Those battling mental health issues or stimulant use disorder can receive support in a highly structured setting at our residential treatment facilities in Costa Mesa, Irvine, and Huntington Beach. There, patients get round-the-clock medical attention and monitoring while living at the institution full-time.
In addition to individual and group counseling, medication management, leisure activities, and family support services, these programs include a variety of therapeutic approaches.
Partial Hospitalization Programs (PHPs)
A step down from inpatient care, partial hospitalization programs provide a higher degree of care than conventional outpatient programs. Those who take part in Partial Hospitalization in Newport Beach can receive care five to seven days a week for a number of hours each day. Later that evening, they make their way back home.
With the help of these programs, people can continue to recover without putting their daily lives completely on hold, receiving intense therapeutic interventions like group and individual therapy, skill development, and medication management as necessary.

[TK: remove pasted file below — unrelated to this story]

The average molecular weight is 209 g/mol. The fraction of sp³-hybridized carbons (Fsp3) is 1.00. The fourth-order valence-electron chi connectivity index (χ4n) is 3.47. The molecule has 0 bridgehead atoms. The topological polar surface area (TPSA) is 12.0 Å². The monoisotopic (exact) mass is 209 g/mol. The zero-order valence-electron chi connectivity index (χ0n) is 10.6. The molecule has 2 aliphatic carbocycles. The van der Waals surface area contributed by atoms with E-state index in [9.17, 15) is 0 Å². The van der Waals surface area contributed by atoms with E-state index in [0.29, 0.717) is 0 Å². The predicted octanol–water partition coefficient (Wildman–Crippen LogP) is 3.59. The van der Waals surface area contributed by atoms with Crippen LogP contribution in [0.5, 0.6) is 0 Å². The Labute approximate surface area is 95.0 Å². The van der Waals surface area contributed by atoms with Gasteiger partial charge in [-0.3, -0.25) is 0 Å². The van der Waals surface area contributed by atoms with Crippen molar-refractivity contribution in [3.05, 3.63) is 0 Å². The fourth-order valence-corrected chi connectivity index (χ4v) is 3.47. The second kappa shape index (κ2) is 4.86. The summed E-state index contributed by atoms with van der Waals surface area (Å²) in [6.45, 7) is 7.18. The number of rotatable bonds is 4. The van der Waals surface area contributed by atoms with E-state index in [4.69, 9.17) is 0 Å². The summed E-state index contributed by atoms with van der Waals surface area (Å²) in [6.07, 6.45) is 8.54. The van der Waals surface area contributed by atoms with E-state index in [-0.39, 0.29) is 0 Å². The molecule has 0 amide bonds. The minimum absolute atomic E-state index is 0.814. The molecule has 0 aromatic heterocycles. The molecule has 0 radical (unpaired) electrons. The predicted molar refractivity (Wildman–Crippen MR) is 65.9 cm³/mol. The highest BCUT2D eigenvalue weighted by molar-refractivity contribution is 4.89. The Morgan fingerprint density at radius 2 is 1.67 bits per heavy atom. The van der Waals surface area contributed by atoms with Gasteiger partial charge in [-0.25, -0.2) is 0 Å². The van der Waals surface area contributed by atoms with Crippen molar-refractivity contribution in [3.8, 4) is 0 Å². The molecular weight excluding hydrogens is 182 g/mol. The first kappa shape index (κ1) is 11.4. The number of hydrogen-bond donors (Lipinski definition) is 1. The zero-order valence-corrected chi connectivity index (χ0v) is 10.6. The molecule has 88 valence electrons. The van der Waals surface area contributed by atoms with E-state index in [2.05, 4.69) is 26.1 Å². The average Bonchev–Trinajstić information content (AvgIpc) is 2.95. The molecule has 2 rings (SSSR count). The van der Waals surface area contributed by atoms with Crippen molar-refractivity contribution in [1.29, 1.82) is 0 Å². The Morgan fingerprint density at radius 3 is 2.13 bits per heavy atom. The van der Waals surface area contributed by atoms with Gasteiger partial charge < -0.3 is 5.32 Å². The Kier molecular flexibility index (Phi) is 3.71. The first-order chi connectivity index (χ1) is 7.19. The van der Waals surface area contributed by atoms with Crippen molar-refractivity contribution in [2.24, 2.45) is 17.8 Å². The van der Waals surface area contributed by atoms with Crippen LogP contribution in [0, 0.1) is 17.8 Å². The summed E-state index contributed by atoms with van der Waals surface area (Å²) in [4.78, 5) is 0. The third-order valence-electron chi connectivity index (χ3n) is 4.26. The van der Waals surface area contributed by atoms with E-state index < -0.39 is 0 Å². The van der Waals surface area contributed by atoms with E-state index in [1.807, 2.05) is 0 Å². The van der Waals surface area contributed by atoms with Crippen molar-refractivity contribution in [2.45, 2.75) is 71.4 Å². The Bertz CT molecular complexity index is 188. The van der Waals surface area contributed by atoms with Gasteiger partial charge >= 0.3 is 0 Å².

Intensive Outpatient Programs (IOP)
For those leaving inpatient residential treatment or partial hospitalization, intensive outpatient programs is likely your next step.
With a focus on group therapy, individual counseling, and psychoeducation, patients receiving Intensive Outpatient Treatment in Newport Beach typically meet three to five days a week for a few hours each session. Participants can continue their employment or academic obligations while undergoing the support and therapeutic interventions required for recovery with this flexible treatment option.
If you or a loved one are thinking of getting treatment for methamphetamine addiction but wonder how long addiction treatment is or have other questions, call us at 866-881-1184 or contact us here. Our highly qualified staff will be happy to help give you an idea on what to expect from your addiction recovery timeline, verify your insurance, and help with any other questions you may have.